Health issues

Hypnotherapy is now recognised to be a valuable way to help a growing range of health problems*. Please see the sections below for more information on how hypnosis can help:


Migraines are a common condition that could be described as a debilitating form of a headache. Whilst common they should not be belittled as they can cause a great deal of distress to sufferers. There are various triggers which can trigger the onset of a migraine. However, reducing the likelihood of a migraine occurring and getting rid of it once it occurs, can be a challenge. There is now growing research to suggest that hypnotherapy can be of great benefit to migraine sufferers.

Common triggers of migraines include changes in sleep patterns, medications, hormonal changes, stress, food and changes in the surrounding environment. Symptoms of migraines vary from person to person, but many people report moderate to severe pain that pulsates, worsens with physical activity and interferes with day-to-day activity. In addition people may experience nausea, vomiting and sensitivity to light or sound.

There are several ways in which hypnosis can help migraine sufferers. Firstly on a behavioral level, individuals can be helped to avoid triggers such as stressful situations and certain foods. By working with the subconscious mind, automatic behaviours (ones that we do without thinking) can be modified to help reduce the frequency of migraines. Additionally hypnotherapy can be very effective at relieving pain and simple techniques can be used to help alleviate symptoms quickly, whenever needed (see pain). The sufferer can be taught to use these techniques at home so that pain relief is available on demand. Research suggests that hypnosis can be of greater benefit than using simple relaxation exercises alone and this drug-free therapy has been show to have a long-lasting positive effect on people's lives (see references at the bottom of pain pages).

If you would like to discuss how hypnosis can help you with migraines please get in touch for a free initial phone consultation:

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Irritable bowel syndrome (IBS) is a common condition of the digestive system. It can cause bouts of stomach cramps, bloating, diarrhoea and constipation. This unpleasant and distressing condition can cause a great deal of discomfort. Although the exact cause is unknown research suggests that stress seems to play a part, and this is where hypnotherapy can help*.

Hypnotherapy is now recommended as a potential treatment for Irritable Bowel Syndrome by the NHS. According to the National Institute for Health and Clinical Excellence (NICE) hypnosis should be considered as a potential treatment option, particularly if the condition hasn't responded to other treatments (Gonsalkorale et al, 2003).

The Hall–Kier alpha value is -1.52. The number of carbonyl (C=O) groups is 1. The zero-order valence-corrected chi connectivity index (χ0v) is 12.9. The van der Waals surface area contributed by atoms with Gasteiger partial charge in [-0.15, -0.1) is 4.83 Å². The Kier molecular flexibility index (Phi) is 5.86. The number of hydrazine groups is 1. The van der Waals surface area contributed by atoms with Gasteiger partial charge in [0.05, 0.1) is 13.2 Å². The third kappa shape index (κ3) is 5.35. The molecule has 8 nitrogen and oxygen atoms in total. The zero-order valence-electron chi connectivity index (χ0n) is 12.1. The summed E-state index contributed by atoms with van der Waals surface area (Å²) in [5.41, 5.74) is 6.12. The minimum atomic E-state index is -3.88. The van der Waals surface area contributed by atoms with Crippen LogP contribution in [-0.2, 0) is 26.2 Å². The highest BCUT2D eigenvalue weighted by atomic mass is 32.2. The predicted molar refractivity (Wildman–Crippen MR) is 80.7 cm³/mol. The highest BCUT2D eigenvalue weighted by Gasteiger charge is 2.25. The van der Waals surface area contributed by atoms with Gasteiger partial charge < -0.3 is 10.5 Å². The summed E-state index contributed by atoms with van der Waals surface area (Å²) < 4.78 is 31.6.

Hypnotherapy can potentially help IBS sufferers by helping to reduce the impact of stress on the digestive system as well as by improving overall well-being*.

If you would like to discuss how hypnosis can help you with IBS please get in touch for a free initial phone consultation:

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Many people experience sexual difficulties at some point during their life, sometimes these problems will resolve themselves but if they don’t then professional help may be required. Sexual difficulties can occur early in an individual’s life, develop suddenly after a previously satisfying sex life or develop gradually. It is important that physical factors are ruled out before hypnotherapy is sought, so consulting your GP should be your first step.

Sexual difficulties are generally problems that prevent the individual or couple from enjoying sex, and make sex difficult. The most common sexual problems for men are erectile impotence and premature ejaculation, and for women, failure to reach orgasm or vaginismus.

If you’re experiencing sexual difficulties it is important to first contact your GP to rule out any physical factors. Psychosexual therapy (PST) has proven success rates and is often referred to by GPs and other medical professionals. Sex therapists are trained counsellors who've undertaken extra training in psychological and physical issues related to sexual functioning and they are able to deal with almost any sexual problems that are causing distress.

Hypnotherapy may also be beneficial for individuals who want to release negative or limiting beliefs by identifying the triggers that started them. Learning how to manage and deal with them may then be possible. Hypnoanalysis therefore, may help to identify the root cause of the issue and deal with it.*

If you would like to discuss how hypnosis can help you with either fertility or sexual problems please get in touch for a free initial phone consultation: